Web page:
#AskJPM Backfires, House of Morgan Cancels Tweet Chat

JPMorgan Chase & Co intended to use Twitter today for thought leadership purposes.

Using the hashtag #AskJPM, interested parties were invited to send questions in advance of the session set for Thursday at 1 p.m. in New York.

The bank was going to make one of its star bankers available for a live Q&A, but when negative Tweets starting rolling in like waves, the marketing team at the bank shut the event down.

This episode nicely illustrates the difference between what the people who work for the bank or its agencies think and feel about the brand, compared to what people on the street think and feel.

Given that a flare up like this is a rich educational experience for the brand, I would advise The House of Morgan to keep their scheduled Twitter chat and to carry on. It’s the difficult path for sure, but choosing to not engage sends the wrong message, making a bad situation worse.

In the face of a Tweet storm, you can run and hide or you can show some resolve, patience and balance.

About David Burn

Co-founder and editor of AdPulp. I wrote my first ad for a political candidate when I was 17 years old. She won her race and I felt the seductive power of advertising for the first time. I worked for seven agencies in five states before launching my own practice in 2009. Today, I am head of brand strategy and creative at Bonehook in Portland, Oregon.


  1. I’m glad someone else agrees with me on what J.P. Morgan should do here. Too many people were too quick to yell ‘fail’, but that’s not going to make the negative sentiment go away, it just delays it for another day. Instead, they should acknowledge that there are people who feel negatively about the brand, and do their best to start to address those issues. The only way to quiet the trolls is to take them head on and have an honest discussion about the issues.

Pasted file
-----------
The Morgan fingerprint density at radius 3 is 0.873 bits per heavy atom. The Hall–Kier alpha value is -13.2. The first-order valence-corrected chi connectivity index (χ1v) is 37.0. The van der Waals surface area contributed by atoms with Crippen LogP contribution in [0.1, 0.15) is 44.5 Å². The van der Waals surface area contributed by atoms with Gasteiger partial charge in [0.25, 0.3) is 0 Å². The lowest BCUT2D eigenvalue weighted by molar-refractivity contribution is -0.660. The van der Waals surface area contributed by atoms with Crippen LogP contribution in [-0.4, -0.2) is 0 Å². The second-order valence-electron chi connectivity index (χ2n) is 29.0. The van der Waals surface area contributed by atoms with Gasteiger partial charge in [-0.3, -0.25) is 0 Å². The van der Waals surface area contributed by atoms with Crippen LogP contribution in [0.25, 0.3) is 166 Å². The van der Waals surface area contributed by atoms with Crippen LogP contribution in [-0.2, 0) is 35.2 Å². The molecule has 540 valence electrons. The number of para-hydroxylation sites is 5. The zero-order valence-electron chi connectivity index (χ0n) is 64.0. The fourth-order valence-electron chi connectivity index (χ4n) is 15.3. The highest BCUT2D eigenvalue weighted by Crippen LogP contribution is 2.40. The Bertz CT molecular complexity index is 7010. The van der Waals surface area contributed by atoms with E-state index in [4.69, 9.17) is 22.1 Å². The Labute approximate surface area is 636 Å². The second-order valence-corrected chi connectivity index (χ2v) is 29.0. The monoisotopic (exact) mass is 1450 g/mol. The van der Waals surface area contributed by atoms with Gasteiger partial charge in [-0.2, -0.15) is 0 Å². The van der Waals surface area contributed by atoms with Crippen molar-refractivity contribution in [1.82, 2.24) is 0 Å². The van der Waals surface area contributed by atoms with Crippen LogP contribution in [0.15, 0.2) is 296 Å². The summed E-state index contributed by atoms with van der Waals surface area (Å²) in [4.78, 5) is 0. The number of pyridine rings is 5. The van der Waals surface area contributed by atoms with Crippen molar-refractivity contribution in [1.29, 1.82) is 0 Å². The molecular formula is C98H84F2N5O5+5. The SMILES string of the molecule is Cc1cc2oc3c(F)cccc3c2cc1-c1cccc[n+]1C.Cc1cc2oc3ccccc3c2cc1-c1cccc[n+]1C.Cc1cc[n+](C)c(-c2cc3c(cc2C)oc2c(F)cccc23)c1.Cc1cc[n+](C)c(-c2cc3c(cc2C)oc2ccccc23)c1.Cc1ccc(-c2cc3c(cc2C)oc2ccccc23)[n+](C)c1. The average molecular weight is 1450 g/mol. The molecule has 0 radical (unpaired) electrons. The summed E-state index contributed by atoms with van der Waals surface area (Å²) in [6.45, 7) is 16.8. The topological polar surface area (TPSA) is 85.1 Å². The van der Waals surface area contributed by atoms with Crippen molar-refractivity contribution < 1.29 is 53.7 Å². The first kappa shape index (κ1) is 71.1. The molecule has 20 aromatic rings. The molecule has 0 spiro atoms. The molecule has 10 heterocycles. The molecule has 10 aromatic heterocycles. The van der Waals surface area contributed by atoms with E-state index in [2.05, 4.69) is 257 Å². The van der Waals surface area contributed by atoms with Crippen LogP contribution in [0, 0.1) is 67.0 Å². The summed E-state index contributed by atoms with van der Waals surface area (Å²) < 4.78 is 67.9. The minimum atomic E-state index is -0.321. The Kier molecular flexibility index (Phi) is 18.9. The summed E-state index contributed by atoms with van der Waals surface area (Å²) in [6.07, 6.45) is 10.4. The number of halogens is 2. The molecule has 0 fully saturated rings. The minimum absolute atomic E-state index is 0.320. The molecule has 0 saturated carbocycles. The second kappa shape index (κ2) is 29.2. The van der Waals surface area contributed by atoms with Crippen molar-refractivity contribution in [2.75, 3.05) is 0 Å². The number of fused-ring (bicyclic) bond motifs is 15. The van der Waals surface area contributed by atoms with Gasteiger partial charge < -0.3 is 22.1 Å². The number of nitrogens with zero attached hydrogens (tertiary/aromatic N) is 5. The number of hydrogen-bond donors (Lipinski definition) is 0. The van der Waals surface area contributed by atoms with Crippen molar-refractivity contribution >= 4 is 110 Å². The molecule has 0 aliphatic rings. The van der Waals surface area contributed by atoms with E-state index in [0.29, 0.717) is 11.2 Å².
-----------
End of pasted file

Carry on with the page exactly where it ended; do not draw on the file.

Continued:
2. David, when Twitter started selling sponsored hashtags a couple of years ago, I thought it was an incredibly innovative form of advertising that required bravery on the part of advertisers precisely because of things like this. “OK world, what do you think about us, post it where everyone else can see it easily,” is the opposite of a brand-controlled experience. It’s brand convened, but can a brand convene without controlling? They’re going to have to, because the world has changed. To avoid this would be like being in sales and insisting that you still be the gatekeeper between prospective buyers and information about your product – search and social are here so it’s a new world and you’re going to have to work in it. Good coverage of this. Hope you’re well and let’s hang out soon btw please.

    • “Can a brand convene without controlling?” That is an excellent question for marketers today. Thanks for posing it here and suggesting we hang out soon. (Let’s do it!) For all the growth we are seeing in MarCom circles, there are still ninety nine broadcasters in social channels for every one brand willing to engage in real time multi-directional conversations. Ten years ago we were excited about the promise of conversational media, but it’s been a promise largely unrealized. Brands appear to be more interested in the lowered costs of production and distribution, removal of media middle men and the potential in data mining (versus the ability to hear from customers and involve them in the marketing of the company’s products and services). The good news is that it is easier for smart marketers to be heard this way. All a brand has to do is be more human.